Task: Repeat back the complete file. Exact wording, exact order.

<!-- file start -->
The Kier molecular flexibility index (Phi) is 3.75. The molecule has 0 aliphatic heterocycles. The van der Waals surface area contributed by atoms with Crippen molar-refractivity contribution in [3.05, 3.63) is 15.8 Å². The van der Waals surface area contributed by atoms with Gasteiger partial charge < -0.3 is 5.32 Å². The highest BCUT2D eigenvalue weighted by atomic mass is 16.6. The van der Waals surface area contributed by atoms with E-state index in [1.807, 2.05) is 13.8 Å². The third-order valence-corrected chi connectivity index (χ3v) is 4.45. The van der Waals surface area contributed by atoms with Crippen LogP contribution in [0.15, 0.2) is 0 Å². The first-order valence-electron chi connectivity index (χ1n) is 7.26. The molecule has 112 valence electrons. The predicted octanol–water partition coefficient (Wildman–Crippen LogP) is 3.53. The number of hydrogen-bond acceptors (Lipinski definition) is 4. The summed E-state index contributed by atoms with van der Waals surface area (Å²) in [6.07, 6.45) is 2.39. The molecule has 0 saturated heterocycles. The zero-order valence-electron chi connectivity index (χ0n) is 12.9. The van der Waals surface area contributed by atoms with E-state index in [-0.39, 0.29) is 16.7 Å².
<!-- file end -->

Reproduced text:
The Kier molecular flexibility index (Phi) is 3.75. The molecule has 0 aliphatic heterocycles. The van der Waals surface area contributed by atoms with Crippen molar-refractivity contribution in [3.05, 3.63) is 15.8 Å². The van der Waals surface area contributed by atoms with Gasteiger partial charge < -0.3 is 5.32 Å². The highest BCUT2D eigenvalue weighted by atomic mass is 16.6. The van der Waals surface area contributed by atoms with E-state index in [1.807, 2.05) is 13.8 Å². The third-order valence-corrected chi connectivity index (χ3v) is 4.45. The van der Waals surface area contributed by atoms with Crippen LogP contribution in [0.15, 0.2) is 0 Å². The first-order valence-electron chi connectivity index (χ1n) is 7.26. The molecule has 112 valence electrons. The predicted octanol–water partition coefficient (Wildman–Crippen LogP) is 3.53. The number of hydrogen-bond acceptors (Lipinski definition) is 4. The summed E-state index contributed by atoms with van der Waals surface area (Å²) in [6.07, 6.45) is 2.39. The molecule has 0 saturated heterocycles. The zero-order valence-electron chi connectivity index (χ0n) is 12.9. The van der Waals surface area contributed by atoms with E-state index in [-0.39, 0.29) is 16.7 Å².